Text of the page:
The pigs really misbehaved this week...

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Greg and I spent some time during our farm tour a few weeks ago sharing about how we've tweaked our fencing systems and how grateful we are that they're working so well for us now. And in typical farm fashion, just two weeks later, we had an “incident” where the pig fence failed and all hell broke loose.

Before we tell you what happened, we should say first that during this time of year, we’re rotating our pig herd onto fresh pasture at least once a week. We use portable light-weight fiberglass posts. And then we thread just 2 strands of electrified wire around them.

On moving day, we open up a little segment of fencing and the pigs, who are always eager for fresh grass, walk themselves over to the new paddock. Once they're in, they know the fence is hot and believe it or not, it's usually more than enough to keep the pigs put.

Except, as we learned this past week, on a day where the pasture’s apparently sooo good that the pigs can’t stop eating it and turning it up and over on top of the fence - thereby burying it and making it invisible. And on the day that we also, coincidentally, forgot to include checking the pig fence on the morning rounds.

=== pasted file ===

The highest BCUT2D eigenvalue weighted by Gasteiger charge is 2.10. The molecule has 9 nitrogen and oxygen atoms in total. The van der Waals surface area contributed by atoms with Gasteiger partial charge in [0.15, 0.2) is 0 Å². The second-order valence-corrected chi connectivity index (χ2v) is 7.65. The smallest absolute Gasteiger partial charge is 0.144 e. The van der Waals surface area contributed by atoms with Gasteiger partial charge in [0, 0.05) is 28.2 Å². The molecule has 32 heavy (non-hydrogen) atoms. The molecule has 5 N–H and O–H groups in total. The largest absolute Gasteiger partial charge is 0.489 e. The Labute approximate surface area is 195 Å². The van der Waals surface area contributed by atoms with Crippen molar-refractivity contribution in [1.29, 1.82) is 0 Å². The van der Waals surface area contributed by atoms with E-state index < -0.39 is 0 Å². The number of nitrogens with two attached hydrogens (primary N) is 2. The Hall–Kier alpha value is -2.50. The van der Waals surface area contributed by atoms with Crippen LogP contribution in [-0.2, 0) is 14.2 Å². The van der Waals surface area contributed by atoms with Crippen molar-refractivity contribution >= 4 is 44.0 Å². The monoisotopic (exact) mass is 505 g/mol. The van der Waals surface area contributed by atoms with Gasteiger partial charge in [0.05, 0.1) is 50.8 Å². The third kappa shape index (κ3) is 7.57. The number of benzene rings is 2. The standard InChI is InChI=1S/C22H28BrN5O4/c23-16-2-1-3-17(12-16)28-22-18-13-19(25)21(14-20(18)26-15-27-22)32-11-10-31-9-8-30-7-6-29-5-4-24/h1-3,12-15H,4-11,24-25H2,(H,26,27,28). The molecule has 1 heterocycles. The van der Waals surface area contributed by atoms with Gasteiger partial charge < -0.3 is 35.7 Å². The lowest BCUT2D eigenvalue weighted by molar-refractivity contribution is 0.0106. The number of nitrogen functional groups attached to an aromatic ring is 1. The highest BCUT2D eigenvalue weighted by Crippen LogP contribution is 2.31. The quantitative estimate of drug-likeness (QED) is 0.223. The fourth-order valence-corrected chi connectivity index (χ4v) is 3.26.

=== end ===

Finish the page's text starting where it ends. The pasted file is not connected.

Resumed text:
So this was exactly where we found ourselves last weekend: Greg and I were quietly harvesting one of the last rows of ginger from the high tunnel when 8 of our adventurous pigs came bouldering out of their paddock, through the hedgerow, and scampered up around the upper field. This is literally a farmer's nightmare.

Things we learned:
1. Always, and I mean always, check the fence. A few minutes a day can spare us hours and hours of frustrating work later.